Student Research Pages - Life in a Cave - Part 2
Life in a Cave - Part 2
All the animals that live in caves fit into three main categories:
Trogloxenes - "Cave visitors"
MUST COME AND GO from the cave
- These animals are part-time cave dwellers but must leave to find food.
- Examples: Bats, raccoons, skunks, snakes, bears, harvestmen
CAN COME AND GO from the cave
- These animals can live all the time in a cave but may also live outside. May leave to find food or may have enough food in the cave to survive.
- Examples: Earthworms, beetles, crickets, frogs, cave crickets, some types of harvestmen ("Daddy longlegs")
Troglobites "Cave dwellers"
MUST STAY in the Cave
- These animals can only live deep underground in caves and have special adaptations.
- Examples: Endangered Texas blind salamanders, cave beetle, cave spiders, some types of harvestmen.
ENDANGERED TEXAS CAVE SPECIES
Chances are you've never seen these Texas animals because they live deep in the darkest parts of caves where most humans don't visit. But, these critters still play an important role in nature so we need to do what we can so they don't become extinct!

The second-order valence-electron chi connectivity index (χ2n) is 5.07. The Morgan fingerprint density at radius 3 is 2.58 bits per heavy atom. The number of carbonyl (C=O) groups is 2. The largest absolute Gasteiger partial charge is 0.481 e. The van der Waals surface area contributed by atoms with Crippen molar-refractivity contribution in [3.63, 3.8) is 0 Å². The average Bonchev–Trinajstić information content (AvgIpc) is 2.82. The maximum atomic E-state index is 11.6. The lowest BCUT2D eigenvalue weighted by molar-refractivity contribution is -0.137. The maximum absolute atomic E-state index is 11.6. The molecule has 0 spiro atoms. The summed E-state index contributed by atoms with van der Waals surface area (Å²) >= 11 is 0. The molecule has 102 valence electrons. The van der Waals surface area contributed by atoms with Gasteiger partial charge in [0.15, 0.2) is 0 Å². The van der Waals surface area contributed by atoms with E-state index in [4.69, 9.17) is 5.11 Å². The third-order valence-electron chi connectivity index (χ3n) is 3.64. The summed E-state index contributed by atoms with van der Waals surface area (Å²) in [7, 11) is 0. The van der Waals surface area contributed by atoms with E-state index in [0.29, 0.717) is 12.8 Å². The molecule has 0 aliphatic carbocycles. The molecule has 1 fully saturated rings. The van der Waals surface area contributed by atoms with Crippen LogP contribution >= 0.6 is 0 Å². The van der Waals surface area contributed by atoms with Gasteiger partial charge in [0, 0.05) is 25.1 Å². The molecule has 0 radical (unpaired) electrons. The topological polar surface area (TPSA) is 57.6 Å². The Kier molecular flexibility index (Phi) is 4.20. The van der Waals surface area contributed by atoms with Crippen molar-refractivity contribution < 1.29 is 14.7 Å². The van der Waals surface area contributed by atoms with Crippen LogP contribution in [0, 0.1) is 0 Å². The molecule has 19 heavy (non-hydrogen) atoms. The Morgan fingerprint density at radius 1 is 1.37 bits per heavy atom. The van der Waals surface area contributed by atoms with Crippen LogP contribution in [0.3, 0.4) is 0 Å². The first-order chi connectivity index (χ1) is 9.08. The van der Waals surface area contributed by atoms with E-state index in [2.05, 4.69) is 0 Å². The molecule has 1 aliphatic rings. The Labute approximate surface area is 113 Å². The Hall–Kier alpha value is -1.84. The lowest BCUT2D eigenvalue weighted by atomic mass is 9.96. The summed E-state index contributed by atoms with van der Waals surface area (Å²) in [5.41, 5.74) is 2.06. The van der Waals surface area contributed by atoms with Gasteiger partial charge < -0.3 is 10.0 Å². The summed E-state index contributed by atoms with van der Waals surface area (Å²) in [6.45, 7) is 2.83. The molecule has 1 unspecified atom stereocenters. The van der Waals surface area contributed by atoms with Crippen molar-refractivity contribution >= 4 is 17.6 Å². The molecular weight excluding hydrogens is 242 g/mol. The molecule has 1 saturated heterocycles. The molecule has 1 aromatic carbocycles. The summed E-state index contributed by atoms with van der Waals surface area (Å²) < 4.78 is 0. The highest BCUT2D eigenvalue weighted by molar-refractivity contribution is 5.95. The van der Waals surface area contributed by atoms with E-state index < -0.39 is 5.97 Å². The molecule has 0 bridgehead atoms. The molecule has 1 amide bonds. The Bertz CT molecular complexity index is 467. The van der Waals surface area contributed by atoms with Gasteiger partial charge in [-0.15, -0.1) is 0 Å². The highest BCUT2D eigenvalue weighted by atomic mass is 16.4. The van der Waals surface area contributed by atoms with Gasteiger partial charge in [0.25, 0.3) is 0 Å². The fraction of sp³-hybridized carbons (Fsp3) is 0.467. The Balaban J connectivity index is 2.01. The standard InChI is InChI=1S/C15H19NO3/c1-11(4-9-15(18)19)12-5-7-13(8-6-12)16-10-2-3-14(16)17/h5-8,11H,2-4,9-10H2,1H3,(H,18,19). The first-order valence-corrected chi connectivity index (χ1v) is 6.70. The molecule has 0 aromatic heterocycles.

Remember learning about food webs? Food webs are like the links in a necklace...all animals that live in a certain place are connected to each other somehow. If one of those animals goes missing, it's like a link in the chain getting lost. If too many pieces of the chain get lost the necklace won’t be able to stay together anymore.
If one of the animals in the dark zone goes extinct, that's like one of the links in your necklace getting lost. And chances are there is some other animal in the dark zone that somehow depends on it for its own survival...is connected to it for its own survival.
When one animal goes extinct, then one link from the food web is gone. That can spell trouble for the other animals still left in the cave. Yiker dikers!
Want to see something REALLY awesome?
Click here http://news.illinois.edu/slideshows/cave/ to watch a slideshow called "The Hidden Life of Caves" created by biologist Steven Taylor.